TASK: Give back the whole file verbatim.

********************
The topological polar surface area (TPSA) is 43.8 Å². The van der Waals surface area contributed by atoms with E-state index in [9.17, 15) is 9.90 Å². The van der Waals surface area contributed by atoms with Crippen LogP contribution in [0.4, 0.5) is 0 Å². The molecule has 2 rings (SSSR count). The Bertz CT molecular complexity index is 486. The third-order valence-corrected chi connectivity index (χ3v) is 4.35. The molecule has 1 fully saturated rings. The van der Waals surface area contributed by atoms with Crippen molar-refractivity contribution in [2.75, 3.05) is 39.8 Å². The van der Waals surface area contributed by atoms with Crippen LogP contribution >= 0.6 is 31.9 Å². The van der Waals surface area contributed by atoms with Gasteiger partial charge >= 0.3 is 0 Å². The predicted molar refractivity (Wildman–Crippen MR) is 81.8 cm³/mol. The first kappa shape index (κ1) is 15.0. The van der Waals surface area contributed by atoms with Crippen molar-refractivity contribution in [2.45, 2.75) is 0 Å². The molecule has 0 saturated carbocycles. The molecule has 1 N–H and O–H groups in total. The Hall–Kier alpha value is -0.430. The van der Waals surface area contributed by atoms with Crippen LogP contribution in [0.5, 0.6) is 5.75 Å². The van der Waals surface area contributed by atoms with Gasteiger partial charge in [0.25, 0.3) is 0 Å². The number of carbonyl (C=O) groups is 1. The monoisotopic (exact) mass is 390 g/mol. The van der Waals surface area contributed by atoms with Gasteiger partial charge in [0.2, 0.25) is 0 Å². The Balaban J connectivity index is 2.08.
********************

The topological polar surface area (TPSA) is 43.8 Å². The van der Waals surface area contributed by atoms with E-state index in [9.17, 15) is 9.90 Å². The van der Waals surface area contributed by atoms with Crippen LogP contribution in [0.4, 0.5) is 0 Å². The molecule has 2 rings (SSSR count). The Bertz CT molecular complexity index is 486. The third-order valence-corrected chi connectivity index (χ3v) is 4.35. The molecule has 1 fully saturated rings. The van der Waals surface area contributed by atoms with Crippen molar-refractivity contribution in [2.75, 3.05) is 39.8 Å². The van der Waals surface area contributed by atoms with Crippen LogP contribution >= 0.6 is 31.9 Å². The van der Waals surface area contributed by atoms with Gasteiger partial charge >= 0.3 is 0 Å². The predicted molar refractivity (Wildman–Crippen MR) is 81.8 cm³/mol. The first kappa shape index (κ1) is 15.0. The van der Waals surface area contributed by atoms with Crippen molar-refractivity contribution in [2.45, 2.75) is 0 Å². The molecule has 0 saturated carbocycles. The molecule has 1 N–H and O–H groups in total. The Hall–Kier alpha value is -0.430. The van der Waals surface area contributed by atoms with Crippen LogP contribution in [0.5, 0.6) is 5.75 Å². The van der Waals surface area contributed by atoms with Gasteiger partial charge in [0.25, 0.3) is 0 Å². The number of carbonyl (C=O) groups is 1. The monoisotopic (exact) mass is 390 g/mol. The van der Waals surface area contributed by atoms with Gasteiger partial charge in [0.2, 0.25) is 0 Å². The Balaban J connectivity index is 2.08.